Harvard University, the oldest college in the United States, announced Tuesday it is committing millions of dollars in an attempt to rectify its ties to slavery, becoming the latest selective school to make such a commitment.

The Harvard Corporation is pledging $100 million for teaching, research and service. A new internal report described that funding as “a necessary predicate to and foundation for redress,” while stopping short of recommending direct financial reparations to descendants of enslaved people.

In a message sent Tuesday morning to the campus community, Harvard President Larry Bacow said the university’s “commitment to truth means that we must embrace it even when it makes us uncomfortable or causes us pain.”

“The truth is that slavery played a significant part in our institutional history,” Bacow said in a pre-recorded video posted on the university’s website. “The truth is that the legacy of slavery continues to influence the world in the form of disparities in education, health, wealth, income, social mobility and almost any other metric we might use to measure equality.”

The report states that before 1783, when the Supreme Judicial Court ruled slavery unconstitutional in Massachusetts, Harvard presidents enslaved more than 70 individuals. Some served the school's leader, while others fed and cared for students.

Harvard follows Brown, Georgetown and other universities around the country that have taken steps intended to address their involvement with slavery.

In 2006, Brown University commissioned a report, Slavery and Justice, that dug deep into its own ties to slavery. In 2016, Georgetown announced the university would give preferential admissions treatment to descendants of the 272 enslaved Africans the school sold to pay off its debts in the late 1800s.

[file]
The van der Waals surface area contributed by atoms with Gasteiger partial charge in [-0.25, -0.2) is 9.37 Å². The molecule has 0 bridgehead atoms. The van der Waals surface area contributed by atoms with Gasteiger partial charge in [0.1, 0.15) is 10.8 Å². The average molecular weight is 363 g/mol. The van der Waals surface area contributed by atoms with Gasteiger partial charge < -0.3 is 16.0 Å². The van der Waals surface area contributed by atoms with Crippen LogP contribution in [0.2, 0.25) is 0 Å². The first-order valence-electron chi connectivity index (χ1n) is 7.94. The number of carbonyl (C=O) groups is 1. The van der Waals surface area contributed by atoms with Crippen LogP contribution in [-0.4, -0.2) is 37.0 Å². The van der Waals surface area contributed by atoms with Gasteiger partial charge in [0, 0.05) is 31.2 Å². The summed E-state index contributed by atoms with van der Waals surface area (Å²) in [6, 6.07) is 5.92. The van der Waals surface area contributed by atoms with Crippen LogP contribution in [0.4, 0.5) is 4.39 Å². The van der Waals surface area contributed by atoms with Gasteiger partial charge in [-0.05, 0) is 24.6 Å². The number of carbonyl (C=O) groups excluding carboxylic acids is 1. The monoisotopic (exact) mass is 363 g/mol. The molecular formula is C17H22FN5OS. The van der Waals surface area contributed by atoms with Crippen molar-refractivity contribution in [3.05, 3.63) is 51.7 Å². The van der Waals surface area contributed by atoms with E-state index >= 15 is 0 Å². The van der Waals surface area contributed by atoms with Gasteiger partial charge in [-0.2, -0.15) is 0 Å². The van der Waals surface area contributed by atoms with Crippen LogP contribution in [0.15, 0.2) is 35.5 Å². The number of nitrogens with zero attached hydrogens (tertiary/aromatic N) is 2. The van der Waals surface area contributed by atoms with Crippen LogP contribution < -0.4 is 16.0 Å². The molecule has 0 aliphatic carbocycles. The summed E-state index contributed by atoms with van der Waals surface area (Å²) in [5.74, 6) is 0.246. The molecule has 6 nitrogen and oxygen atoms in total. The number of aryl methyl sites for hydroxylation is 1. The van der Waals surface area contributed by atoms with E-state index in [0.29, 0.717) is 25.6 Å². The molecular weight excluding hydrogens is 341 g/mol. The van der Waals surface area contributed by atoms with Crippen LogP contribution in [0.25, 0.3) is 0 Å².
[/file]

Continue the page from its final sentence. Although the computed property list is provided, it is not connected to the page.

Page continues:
Since then, Georgetown has admitted 16 descendants, a spokesperson told GBH News in February but would not say how many have applied. During the same period, the school admitted about 1,500 legacy students descended from alumni.

It’s unclear whether Harvard plans to make being descended from enslaved people a new factor in admissions. Its race-conscious admissions policy faces a legal challenge before the Supreme Court, and a Harvard spokesperson told GBH News no major changes to that policy would be made before arguments before the justices in the fall at the earliest.

“I believe we bear a moral responsibility to do what we can to address the persistent corrosive effects of those historical practices on individuals, on Harvard, and on our society,” Bacow said in his video message.